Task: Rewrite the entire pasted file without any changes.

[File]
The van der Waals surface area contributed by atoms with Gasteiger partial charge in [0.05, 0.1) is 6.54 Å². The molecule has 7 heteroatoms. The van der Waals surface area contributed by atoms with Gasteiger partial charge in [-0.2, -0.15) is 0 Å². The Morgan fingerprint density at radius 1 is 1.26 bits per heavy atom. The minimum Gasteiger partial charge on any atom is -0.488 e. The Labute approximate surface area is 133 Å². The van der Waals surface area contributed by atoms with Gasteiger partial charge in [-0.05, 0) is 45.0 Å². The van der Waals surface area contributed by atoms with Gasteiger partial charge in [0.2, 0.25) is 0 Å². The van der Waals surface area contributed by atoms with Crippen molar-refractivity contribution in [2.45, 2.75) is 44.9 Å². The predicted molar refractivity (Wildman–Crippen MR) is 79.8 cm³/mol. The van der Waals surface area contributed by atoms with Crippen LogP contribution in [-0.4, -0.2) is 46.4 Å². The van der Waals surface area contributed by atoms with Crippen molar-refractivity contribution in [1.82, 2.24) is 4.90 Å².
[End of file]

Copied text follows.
The van der Waals surface area contributed by atoms with Gasteiger partial charge in [0.05, 0.1) is 6.54 Å². The molecule has 7 heteroatoms. The van der Waals surface area contributed by atoms with Gasteiger partial charge in [-0.2, -0.15) is 0 Å². The Morgan fingerprint density at radius 1 is 1.26 bits per heavy atom. The minimum Gasteiger partial charge on any atom is -0.488 e. The Labute approximate surface area is 133 Å². The van der Waals surface area contributed by atoms with Gasteiger partial charge in [-0.05, 0) is 45.0 Å². The van der Waals surface area contributed by atoms with Gasteiger partial charge in [0.2, 0.25) is 0 Å². The van der Waals surface area contributed by atoms with Crippen molar-refractivity contribution in [2.45, 2.75) is 44.9 Å². The predicted molar refractivity (Wildman–Crippen MR) is 79.8 cm³/mol. The van der Waals surface area contributed by atoms with Crippen LogP contribution in [-0.4, -0.2) is 46.4 Å². The van der Waals surface area contributed by atoms with Crippen molar-refractivity contribution in [1.82, 2.24) is 4.90 Å².